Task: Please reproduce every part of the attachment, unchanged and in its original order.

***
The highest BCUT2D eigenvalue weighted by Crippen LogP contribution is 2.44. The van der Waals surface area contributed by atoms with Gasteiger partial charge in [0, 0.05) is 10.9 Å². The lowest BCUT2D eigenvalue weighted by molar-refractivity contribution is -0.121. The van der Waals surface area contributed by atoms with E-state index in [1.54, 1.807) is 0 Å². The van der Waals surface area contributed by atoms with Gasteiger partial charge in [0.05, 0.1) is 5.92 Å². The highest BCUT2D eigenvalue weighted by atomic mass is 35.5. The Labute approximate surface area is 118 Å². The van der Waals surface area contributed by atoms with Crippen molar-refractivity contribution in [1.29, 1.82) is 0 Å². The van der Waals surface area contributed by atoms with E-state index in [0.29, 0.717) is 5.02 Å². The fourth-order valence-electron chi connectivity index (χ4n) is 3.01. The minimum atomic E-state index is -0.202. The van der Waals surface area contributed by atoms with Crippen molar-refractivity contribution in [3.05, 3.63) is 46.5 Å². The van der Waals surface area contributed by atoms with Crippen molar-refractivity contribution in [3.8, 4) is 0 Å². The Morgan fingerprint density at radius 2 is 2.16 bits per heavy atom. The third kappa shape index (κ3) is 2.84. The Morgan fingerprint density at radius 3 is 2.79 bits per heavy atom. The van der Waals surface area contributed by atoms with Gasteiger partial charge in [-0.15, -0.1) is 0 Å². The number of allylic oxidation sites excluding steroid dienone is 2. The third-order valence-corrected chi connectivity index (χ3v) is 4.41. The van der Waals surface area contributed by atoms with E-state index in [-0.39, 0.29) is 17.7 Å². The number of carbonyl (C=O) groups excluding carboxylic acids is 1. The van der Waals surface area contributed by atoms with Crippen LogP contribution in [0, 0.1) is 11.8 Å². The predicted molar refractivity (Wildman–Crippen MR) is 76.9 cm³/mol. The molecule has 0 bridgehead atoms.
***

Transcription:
The highest BCUT2D eigenvalue weighted by Crippen LogP contribution is 2.44. The van der Waals surface area contributed by atoms with Gasteiger partial charge in [0, 0.05) is 10.9 Å². The lowest BCUT2D eigenvalue weighted by molar-refractivity contribution is -0.121. The van der Waals surface area contributed by atoms with E-state index in [1.54, 1.807) is 0 Å². The van der Waals surface area contributed by atoms with Gasteiger partial charge in [0.05, 0.1) is 5.92 Å². The highest BCUT2D eigenvalue weighted by atomic mass is 35.5. The Labute approximate surface area is 118 Å². The van der Waals surface area contributed by atoms with Crippen molar-refractivity contribution in [1.29, 1.82) is 0 Å². The van der Waals surface area contributed by atoms with E-state index in [0.29, 0.717) is 5.02 Å². The fourth-order valence-electron chi connectivity index (χ4n) is 3.01. The minimum atomic E-state index is -0.202. The van der Waals surface area contributed by atoms with Crippen molar-refractivity contribution in [3.05, 3.63) is 46.5 Å². The van der Waals surface area contributed by atoms with Crippen molar-refractivity contribution in [3.8, 4) is 0 Å². The Morgan fingerprint density at radius 2 is 2.16 bits per heavy atom. The third kappa shape index (κ3) is 2.84. The Morgan fingerprint density at radius 3 is 2.79 bits per heavy atom. The van der Waals surface area contributed by atoms with Gasteiger partial charge in [-0.15, -0.1) is 0 Å². The number of allylic oxidation sites excluding steroid dienone is 2. The third-order valence-corrected chi connectivity index (χ3v) is 4.41. The van der Waals surface area contributed by atoms with E-state index in [-0.39, 0.29) is 17.7 Å². The number of carbonyl (C=O) groups excluding carboxylic acids is 1. The van der Waals surface area contributed by atoms with Crippen LogP contribution in [0, 0.1) is 11.8 Å². The predicted molar refractivity (Wildman–Crippen MR) is 76.9 cm³/mol. The molecule has 0 bridgehead atoms.